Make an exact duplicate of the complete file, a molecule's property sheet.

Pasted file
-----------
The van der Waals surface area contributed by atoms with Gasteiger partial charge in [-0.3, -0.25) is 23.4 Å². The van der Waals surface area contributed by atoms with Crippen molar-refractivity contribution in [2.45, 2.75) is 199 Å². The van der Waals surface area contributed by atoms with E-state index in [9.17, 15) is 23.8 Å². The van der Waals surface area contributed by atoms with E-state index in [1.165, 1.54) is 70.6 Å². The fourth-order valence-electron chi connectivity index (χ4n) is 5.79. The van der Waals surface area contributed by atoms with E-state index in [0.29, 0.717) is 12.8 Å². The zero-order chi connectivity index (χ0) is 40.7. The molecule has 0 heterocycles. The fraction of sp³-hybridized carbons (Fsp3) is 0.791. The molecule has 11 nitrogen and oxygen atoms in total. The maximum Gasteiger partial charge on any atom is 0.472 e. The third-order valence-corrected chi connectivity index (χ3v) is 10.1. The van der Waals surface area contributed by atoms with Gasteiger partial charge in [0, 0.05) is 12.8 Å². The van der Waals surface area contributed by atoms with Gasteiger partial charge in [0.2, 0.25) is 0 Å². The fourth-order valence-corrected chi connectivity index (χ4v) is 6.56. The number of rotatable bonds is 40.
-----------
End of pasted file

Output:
The van der Waals surface area contributed by atoms with Gasteiger partial charge in [-0.3, -0.25) is 23.4 Å². The van der Waals surface area contributed by atoms with Crippen molar-refractivity contribution in [2.45, 2.75) is 199 Å². The van der Waals surface area contributed by atoms with E-state index in [9.17, 15) is 23.8 Å². The van der Waals surface area contributed by atoms with E-state index in [1.165, 1.54) is 70.6 Å². The fourth-order valence-electron chi connectivity index (χ4n) is 5.79. The van der Waals surface area contributed by atoms with E-state index in [0.29, 0.717) is 12.8 Å². The zero-order chi connectivity index (χ0) is 40.7. The molecule has 0 heterocycles. The fraction of sp³-hybridized carbons (Fsp3) is 0.791. The molecule has 11 nitrogen and oxygen atoms in total. The maximum Gasteiger partial charge on any atom is 0.472 e. The third-order valence-corrected chi connectivity index (χ3v) is 10.1. The van der Waals surface area contributed by atoms with Gasteiger partial charge in [0, 0.05) is 12.8 Å². The van der Waals surface area contributed by atoms with Gasteiger partial charge in [0.2, 0.25) is 0 Å². The fourth-order valence-corrected chi connectivity index (χ4v) is 6.56. The number of rotatable bonds is 40.